Why You Should Manage Your Glutathione Status and How to Do It

Why You Need to Manage Your Iron Status and How to Do It

Why You Should Manage Your Copper Status and How to Do It

Why You Should Manage Your Selenium Status and How to Do It

Why You Should Manage Your Zinc Status and How to Do It

Why You Should Manage Your Thiamin Status and How To Do It

Why You Should Manage Your Riboflavin Status and How to Do It

Niacin, Part 1: What It Is and Why You Need It

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  1. Chris Kresser has several labs he uses, do you have any thoughts on any of them?

    Gut /SIBO:
    Genetic-analysis dysbiosis test from Switzerland.
    Doctor’s Data Comprehensive Stool Analysis with three samples
    Genova/Metametrix’s Organix Comprehensive Profile and SIBO Breath Test
    Great Plains Laboratory’s Urine Organic Acids Test from

    BioHealth #201 – Functional Adrenal Stress Profile
    Genova Complete Hormones 24 Hour Urine Test
    Precision Analytical DUTCH urine test

    Methylation :
    Health Diagnostics and Research Institute (HDRI)

    Cyrex Array Panels 2 (leaky gut), 3 (Gluten), 5 , 7, 10 for food sensitivities

    Nutrient Status:
    Metametrix’s ION

    Heavy Metal Status:
    Dr. Chris Shade’s Quicksilver Scientific

    DNA Analysis of 23andme data (MTHFR , PEMT, GAMT, etc):
    Rhonda Patrick / Ben Lynch’s Found My Fitness Genetic Report

  2. Hey Chris,

    Really excited to hear your input in this area.

    Someone sent me one of those spectracell panels with no other lab work. The assay you describe in this episode. Was interesting to look at and see if anything fit with the individual’s story. But in the end we just sort of shrugged.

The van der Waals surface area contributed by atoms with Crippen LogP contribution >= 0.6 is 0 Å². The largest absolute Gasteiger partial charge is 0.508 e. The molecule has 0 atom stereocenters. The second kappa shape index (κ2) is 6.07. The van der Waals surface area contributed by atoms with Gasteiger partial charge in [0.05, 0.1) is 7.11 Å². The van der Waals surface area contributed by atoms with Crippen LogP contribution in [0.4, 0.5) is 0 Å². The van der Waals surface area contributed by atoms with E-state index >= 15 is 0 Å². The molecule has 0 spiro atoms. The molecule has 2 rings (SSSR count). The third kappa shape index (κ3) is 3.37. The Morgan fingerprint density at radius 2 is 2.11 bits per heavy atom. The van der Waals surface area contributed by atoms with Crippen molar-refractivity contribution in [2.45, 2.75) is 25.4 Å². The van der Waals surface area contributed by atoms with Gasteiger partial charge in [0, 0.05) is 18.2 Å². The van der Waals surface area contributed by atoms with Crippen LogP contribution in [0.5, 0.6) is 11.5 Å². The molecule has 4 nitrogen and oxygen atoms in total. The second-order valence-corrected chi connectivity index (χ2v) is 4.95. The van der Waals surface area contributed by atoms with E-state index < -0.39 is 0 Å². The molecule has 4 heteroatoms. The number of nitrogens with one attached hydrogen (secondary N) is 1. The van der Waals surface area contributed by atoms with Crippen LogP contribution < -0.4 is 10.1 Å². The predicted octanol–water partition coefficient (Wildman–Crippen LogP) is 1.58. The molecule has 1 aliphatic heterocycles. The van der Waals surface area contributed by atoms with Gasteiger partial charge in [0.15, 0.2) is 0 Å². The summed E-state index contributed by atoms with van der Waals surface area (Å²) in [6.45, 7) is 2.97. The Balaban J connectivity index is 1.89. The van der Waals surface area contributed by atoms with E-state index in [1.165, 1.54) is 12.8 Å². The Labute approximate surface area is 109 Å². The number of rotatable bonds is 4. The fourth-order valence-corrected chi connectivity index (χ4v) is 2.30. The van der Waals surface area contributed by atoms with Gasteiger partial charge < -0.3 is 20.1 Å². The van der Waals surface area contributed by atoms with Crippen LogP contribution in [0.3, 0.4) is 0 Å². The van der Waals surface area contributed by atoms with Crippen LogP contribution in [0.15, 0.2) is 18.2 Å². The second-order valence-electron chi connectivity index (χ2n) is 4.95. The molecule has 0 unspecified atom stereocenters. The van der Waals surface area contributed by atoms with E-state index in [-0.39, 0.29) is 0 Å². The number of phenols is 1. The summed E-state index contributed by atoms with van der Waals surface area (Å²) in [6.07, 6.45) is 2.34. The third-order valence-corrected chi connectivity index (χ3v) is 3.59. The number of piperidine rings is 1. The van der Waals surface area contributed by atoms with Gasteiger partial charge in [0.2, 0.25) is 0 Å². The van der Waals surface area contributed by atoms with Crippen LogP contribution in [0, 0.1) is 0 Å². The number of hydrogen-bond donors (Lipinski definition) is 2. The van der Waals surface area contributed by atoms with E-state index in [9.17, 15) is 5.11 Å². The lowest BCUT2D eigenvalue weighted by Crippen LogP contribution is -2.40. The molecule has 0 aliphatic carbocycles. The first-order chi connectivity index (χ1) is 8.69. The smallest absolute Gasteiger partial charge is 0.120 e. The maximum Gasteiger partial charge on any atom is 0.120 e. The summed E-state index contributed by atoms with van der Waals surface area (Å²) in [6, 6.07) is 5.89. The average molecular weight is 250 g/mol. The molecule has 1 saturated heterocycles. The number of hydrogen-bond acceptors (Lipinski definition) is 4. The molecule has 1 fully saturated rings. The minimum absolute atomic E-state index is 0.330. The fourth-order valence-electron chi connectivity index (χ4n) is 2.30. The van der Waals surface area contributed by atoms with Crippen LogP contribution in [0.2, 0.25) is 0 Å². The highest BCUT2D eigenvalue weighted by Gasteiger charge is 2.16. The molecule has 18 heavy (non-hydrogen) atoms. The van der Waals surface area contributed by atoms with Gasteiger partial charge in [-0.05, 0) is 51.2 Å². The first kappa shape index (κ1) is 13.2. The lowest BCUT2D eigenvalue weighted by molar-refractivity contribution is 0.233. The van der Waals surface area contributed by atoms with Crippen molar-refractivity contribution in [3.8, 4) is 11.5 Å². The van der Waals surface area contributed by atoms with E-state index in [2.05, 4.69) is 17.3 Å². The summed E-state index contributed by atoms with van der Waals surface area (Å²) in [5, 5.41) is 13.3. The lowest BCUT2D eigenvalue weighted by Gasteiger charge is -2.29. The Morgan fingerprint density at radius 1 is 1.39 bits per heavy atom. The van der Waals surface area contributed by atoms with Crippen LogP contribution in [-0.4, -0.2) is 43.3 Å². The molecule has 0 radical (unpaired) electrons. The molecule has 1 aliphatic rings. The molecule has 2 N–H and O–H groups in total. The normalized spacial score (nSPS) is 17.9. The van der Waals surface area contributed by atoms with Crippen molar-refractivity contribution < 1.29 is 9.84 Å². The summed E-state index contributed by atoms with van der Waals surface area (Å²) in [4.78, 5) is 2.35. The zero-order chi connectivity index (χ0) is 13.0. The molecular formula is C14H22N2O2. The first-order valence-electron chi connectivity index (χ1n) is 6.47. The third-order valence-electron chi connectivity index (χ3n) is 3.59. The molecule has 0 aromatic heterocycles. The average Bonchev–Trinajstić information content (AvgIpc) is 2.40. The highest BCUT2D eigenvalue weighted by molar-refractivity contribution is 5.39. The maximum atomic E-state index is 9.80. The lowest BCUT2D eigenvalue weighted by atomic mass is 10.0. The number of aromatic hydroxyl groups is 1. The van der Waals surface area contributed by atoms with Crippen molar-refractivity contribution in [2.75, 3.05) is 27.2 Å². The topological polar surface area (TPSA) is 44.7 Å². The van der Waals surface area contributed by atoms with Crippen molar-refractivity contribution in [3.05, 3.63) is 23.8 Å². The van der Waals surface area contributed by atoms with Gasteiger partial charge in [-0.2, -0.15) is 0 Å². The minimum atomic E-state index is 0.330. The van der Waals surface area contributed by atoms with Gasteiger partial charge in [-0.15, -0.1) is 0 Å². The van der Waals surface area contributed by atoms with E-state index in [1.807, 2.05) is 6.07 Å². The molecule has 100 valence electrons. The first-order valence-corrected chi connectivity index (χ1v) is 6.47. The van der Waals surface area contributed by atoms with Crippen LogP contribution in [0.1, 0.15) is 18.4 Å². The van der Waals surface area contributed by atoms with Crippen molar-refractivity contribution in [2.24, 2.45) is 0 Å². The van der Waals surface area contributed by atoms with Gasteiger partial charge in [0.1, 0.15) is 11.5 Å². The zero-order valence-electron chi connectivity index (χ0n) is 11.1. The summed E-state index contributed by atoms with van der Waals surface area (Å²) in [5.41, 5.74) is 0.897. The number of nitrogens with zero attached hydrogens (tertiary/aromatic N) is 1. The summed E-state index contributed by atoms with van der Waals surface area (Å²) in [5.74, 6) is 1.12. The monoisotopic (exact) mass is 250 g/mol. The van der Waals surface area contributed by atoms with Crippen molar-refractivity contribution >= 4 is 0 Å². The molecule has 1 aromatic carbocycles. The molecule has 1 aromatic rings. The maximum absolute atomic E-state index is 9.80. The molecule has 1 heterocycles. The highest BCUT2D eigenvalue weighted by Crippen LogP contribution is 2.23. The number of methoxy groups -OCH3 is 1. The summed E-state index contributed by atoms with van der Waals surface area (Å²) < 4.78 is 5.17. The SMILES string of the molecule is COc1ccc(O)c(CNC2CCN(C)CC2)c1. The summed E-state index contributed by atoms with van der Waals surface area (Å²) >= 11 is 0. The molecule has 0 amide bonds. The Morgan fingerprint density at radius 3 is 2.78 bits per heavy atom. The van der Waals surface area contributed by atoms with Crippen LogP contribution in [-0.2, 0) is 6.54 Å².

If it isn’t already on your list, how about means for assessing appropriate balance of fatty acids? And whether or not it even matters.

  3. For Coronary Artery Disease, Functional Medicine Doctors say the “gold standard” is a Cardiac Calcium Score to manage treatment of the disease. In talking with a couple lab doctors in charge with reading and reporting CAC scoring, they say the test should only be taken every 2 to 3 years, and the ACC/AHA Guideline says to only take the test once in a lifetime. This timing is hardly useful to manage heart treatment therapies.
    In addition, research(1) indicated a one year change is not suitable for determination of CAD therapy. Other research papers indicated a wide variation, greater than 30%, with regard to repeatability and accuracy for readings above 100 to a 1,000+. I question if this test is the best one for measuring coronary calcium deposit and using the results to assess CAD treatment therapies?

    (1) Annual Progression of Coronary Calcification in Trials of Preventive Therapies, by P.A. McCullough, MD, et al.

    1. Women predominantly suffer from coronary microvascular dysfunction and go undiagnosed and untreated, for focus is mostly on coronary artery disease. 60,000 more women than man die yearly because of that. This is called cardiac syndrome X.